Last week we presented key findings from our various research projects on health and migration in Nepal. The research meeting was held in a hotel in central Kathmandu. More than seventy people turned up, in fact more people than had registered so the kitchen had to add to the lunch buffet at short notice. The chief guest was the Deputy Speaker of the Nepal’s Federal Parliament, Shivamaya Tumbahangphe. Dr. Tumbahangphe was the first female MP in Nepal with a PhD (in Political Sciences). She is speaking on the photo right, standing next to BU’s Dr. Bibha Simkhada.
The event was organised jointly with Liverpool John Moores University, Green Tara Nepal, and POURAKHI Nepal. the latter is an organisation of women migrant workers established in 2003. It aims to ensure the rights of women migrant workers and their families in the entire process of migration. The organisation focuses its work on women migrant worker’s concerns regarding issues that arise at the different stages of migration, namely pre-employment, pre-departure, employment and post-arrival periods through support programmes.
Nearly one-seventh of the world’s population is now living in a location different from the one in which they were born. Some 3.5 million Nepali are working as migrant workers in the Gulf countries, Malaysia, and India, contributing nearly one-third of the Nepal’s gross domestic product. Despite Nepal’s long history of work-related migration, the national dialogue has only recently become more prominent. Migration has become a political as well as a social issues, for example, we see migration mentioned in the national media on a daily basis. Our meeting was reported on TV and in an English-language newspaper The Himalayan Times on January 6th (to read article click here!).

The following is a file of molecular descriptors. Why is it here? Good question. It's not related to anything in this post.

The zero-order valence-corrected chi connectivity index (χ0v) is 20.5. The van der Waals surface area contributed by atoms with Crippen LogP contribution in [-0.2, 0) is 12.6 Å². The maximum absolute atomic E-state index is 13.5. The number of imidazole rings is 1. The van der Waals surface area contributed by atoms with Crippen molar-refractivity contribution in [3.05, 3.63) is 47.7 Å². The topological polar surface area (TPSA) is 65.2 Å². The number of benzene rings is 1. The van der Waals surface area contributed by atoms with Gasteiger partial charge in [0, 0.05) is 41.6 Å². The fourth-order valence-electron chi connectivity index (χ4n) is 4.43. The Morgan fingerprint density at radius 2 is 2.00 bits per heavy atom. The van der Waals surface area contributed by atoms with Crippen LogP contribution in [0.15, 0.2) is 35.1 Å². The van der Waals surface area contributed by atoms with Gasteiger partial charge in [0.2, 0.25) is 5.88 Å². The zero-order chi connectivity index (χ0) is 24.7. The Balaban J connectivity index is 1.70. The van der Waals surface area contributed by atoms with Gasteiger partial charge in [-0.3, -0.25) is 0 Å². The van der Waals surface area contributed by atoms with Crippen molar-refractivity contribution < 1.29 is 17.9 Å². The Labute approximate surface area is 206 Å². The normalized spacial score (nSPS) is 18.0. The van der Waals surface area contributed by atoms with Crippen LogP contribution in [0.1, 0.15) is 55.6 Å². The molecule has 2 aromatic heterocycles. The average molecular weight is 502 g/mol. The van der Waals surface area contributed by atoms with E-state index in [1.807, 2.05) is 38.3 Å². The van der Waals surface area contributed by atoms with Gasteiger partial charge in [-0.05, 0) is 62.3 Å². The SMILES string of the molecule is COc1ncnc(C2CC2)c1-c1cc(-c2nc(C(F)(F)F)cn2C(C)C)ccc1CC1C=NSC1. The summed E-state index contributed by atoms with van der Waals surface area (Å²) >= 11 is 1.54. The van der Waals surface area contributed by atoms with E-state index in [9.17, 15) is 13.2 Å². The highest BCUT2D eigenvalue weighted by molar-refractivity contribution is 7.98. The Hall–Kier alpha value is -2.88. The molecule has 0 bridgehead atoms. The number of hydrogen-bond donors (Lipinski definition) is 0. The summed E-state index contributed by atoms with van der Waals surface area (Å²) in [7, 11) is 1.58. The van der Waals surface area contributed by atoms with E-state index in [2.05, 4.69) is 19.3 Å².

The BU team comprises: Dr Pramod Regmi (FHSS Lecturer in International Health), Dr. Nirmal Aryal (Post-doctoral Research Fellow), Dr. Bibha Simkhada (FHSS Lecturer in Nursing), and in the Centre for Midwifery, Maternal & Perinatal Health (CMMPH) Dr. Catherine Angell and Prof. Edwin van Teijlingen. The team is complemented by Liverpool John Moores University’s Prof. Padam Simkhada (who is also Visiting Professor at BU), Dr. Pratik Adhikary (BU graduate based at Green Tara Nepal) and colleagues at Datta Meghe Institute of Medical Sciences, India.
In the first week of July Bournemouth University ran its second international midwifery education conference in the Executive Business Centre. This year’s conference was called ‘What works in midwifery education? A conference run by midwifery educators for midwifery educators.’ CMMPH (Centre for Midwifery, Maternal & Perinatal Health) brought together nearly 100 delegates on Thursday and Friday (July 5-6). There were presentations and posters from midwifery educators based in in all four countries of the UK, Germany, Belgium, Switzerland and Australia, resulting in lively stimulating debates.
The conference organisers has teamed up with the leading scientific journal in the field Midwifery (published by Elsevier). To coincide with BU’s conference Midwifery published this month its special issue on Midwifery Education. This special issue was introduced at the conference by Dutch midwife Dr. Ans Luyben, one of the special issue’s editors.
The conference awarded two prizes for the best poster. One prize was for the best academic poster and one voted by the conference audience. The former prize was won by a poster from NHS Education for Scotland. The public’s poster prize was won by a poster from the University of Bradford jointly produced by film students and student midwives.